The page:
I recall the plot for my first Amish novel unfolding. Its title, Leaving Lancaster, presented itself like a banner waving in the breeze. My characters came alive in a blissful flurry. I sold my proposal, a synopsis and three chapters, to David C. Cook, a distinguished publishing house. Hurray!
Then a wave of panic swept through my chest as I realized how little I knew about the Amish. I’d read Amish fiction, but I could hear my professorial-father’s words in my ear: “Do your homework.”
Questions and doubts inundated my mind. What if I characterized the Amish incorrectly? Could I honor them, yet remain true to my Christian beliefs?
I decided to give it my best and opened my laptop for a look-see on Google. The information I found about the Amish was sketchy. What became clear was: they are private and prefer to live along side us Englishers (anyone not Amish) but not engage in our hectic world. They tolerate us, but our modern conveniences are viewed as a bad influence to their tight family units. Old Order Amish follow the teachings of the Bible vigorously, and also an unwritten set of rules called the Ortnung that varies from church district to district.
I take pleasure in writing fiction and don’t balk at doing research, because a fiction writer has to have his or her facts correct or the reader will doubt the whole premise of the book. But how could I delve into a community that didn’t want me to know about it?
I purchased books and found, to my relief, I’d stumbled upon the world’s authority on the Amish. I contacted Donald B. Kraybill, Ph.D. and his research assistant, Steve Scott (see this link), who became a mentor and friend. Both scholars generously helped me, and I went to bed reading their books every night.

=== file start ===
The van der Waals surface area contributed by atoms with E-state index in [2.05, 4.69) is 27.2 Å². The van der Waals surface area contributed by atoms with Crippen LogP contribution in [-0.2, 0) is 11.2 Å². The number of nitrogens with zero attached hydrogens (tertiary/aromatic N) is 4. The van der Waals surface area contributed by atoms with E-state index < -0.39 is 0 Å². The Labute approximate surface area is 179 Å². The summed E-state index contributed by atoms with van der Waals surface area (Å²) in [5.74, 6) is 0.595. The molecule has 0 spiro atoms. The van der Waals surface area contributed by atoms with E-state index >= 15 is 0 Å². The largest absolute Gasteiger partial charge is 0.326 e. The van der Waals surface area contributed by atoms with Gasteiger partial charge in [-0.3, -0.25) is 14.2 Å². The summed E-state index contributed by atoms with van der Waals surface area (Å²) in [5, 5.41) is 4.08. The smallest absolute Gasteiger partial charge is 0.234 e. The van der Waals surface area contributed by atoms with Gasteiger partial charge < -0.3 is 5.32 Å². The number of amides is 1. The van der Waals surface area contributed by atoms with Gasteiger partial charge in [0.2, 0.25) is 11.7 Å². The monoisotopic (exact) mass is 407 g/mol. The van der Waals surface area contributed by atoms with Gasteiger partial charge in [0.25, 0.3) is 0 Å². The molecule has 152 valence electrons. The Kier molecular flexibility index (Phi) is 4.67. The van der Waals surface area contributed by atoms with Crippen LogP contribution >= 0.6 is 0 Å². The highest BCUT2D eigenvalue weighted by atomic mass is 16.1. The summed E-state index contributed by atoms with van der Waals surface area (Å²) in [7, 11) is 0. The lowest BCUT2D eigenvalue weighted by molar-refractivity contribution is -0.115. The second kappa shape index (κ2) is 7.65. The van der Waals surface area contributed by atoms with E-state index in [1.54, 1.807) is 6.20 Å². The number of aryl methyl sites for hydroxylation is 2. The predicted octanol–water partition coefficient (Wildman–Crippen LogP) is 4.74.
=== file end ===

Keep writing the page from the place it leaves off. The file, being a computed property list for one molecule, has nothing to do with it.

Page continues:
But how could I understand the Amish without coming to know them? I couldn’t call or email people who didn’t use the Internet or own phones in their homes. I’d have to go to Lancaster County, PA; my husband wanted to come too. I prayed I’d meet local Amish individuals who would read my manuscript searching for mistakes and inconsistencies. My husband and I cruised up and down many a country road, with care to stay clear of the horse and buggies. We were captivated with the expansive farms and bounteous fields ploughed by draft horses or mules. Through persistence, I met gracious people who agreed to read my manuscript. I now consider them friends. With each trip, I’ve forged new relationships I treasure and strengthened ties with family members living in the area.
As I wrote and rewrote, I continued to do research on every facet of the Amish, including their unique language. I called the author of the most accurate Pennsylvania Dutch dictionary to verify the spelling and use of certain words. I’ve consulted with him several times since.
The result? Leaving Lancaster was a best seller in spring 2012! Its long awaited sequel, Pennsylvania Patchwork, released June 1, 2013. I’m working on the third book of The Legacy of Lancaster Trilogy for David C Cook. As long as I’m writing about the Amish I doubt my research will end, but the rewards are great!
Dora here. How much homework do you do for your writing?
Does your research involve visiting your settings?
The sequel to bestselling Leaving Lancaster is again set in the heart of Amish country. In Pennsylvania Patchwork, Holly Fisher tackles old grudges and secrets, struggles to make the right choice, and finds love.